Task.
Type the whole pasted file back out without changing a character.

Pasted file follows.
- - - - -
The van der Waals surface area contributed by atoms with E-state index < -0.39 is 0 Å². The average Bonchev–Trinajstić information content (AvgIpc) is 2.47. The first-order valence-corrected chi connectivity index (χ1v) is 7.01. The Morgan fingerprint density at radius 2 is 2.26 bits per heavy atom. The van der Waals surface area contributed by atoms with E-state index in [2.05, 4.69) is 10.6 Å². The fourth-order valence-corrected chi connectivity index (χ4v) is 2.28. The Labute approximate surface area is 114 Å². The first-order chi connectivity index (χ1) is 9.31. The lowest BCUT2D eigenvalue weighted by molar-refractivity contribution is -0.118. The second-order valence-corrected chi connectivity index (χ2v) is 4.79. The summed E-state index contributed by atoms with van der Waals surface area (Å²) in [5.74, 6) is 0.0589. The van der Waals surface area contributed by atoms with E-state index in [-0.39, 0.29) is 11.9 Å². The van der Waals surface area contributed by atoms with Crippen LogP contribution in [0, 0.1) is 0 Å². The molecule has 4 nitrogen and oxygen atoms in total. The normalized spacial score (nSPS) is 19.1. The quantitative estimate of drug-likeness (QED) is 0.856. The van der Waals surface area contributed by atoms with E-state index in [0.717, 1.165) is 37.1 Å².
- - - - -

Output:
The van der Waals surface area contributed by atoms with E-state index < -0.39 is 0 Å². The average Bonchev–Trinajstić information content (AvgIpc) is 2.47. The first-order valence-corrected chi connectivity index (χ1v) is 7.01. The Morgan fingerprint density at radius 2 is 2.26 bits per heavy atom. The van der Waals surface area contributed by atoms with E-state index in [2.05, 4.69) is 10.6 Å². The fourth-order valence-corrected chi connectivity index (χ4v) is 2.28. The Labute approximate surface area is 114 Å². The first-order chi connectivity index (χ1) is 9.31. The lowest BCUT2D eigenvalue weighted by molar-refractivity contribution is -0.118. The second-order valence-corrected chi connectivity index (χ2v) is 4.79. The summed E-state index contributed by atoms with van der Waals surface area (Å²) in [5.74, 6) is 0.0589. The van der Waals surface area contributed by atoms with E-state index in [-0.39, 0.29) is 11.9 Å². The van der Waals surface area contributed by atoms with Crippen LogP contribution in [0, 0.1) is 0 Å². The molecule has 4 nitrogen and oxygen atoms in total. The normalized spacial score (nSPS) is 19.1. The quantitative estimate of drug-likeness (QED) is 0.856. The van der Waals surface area contributed by atoms with E-state index in [0.717, 1.165) is 37.1 Å².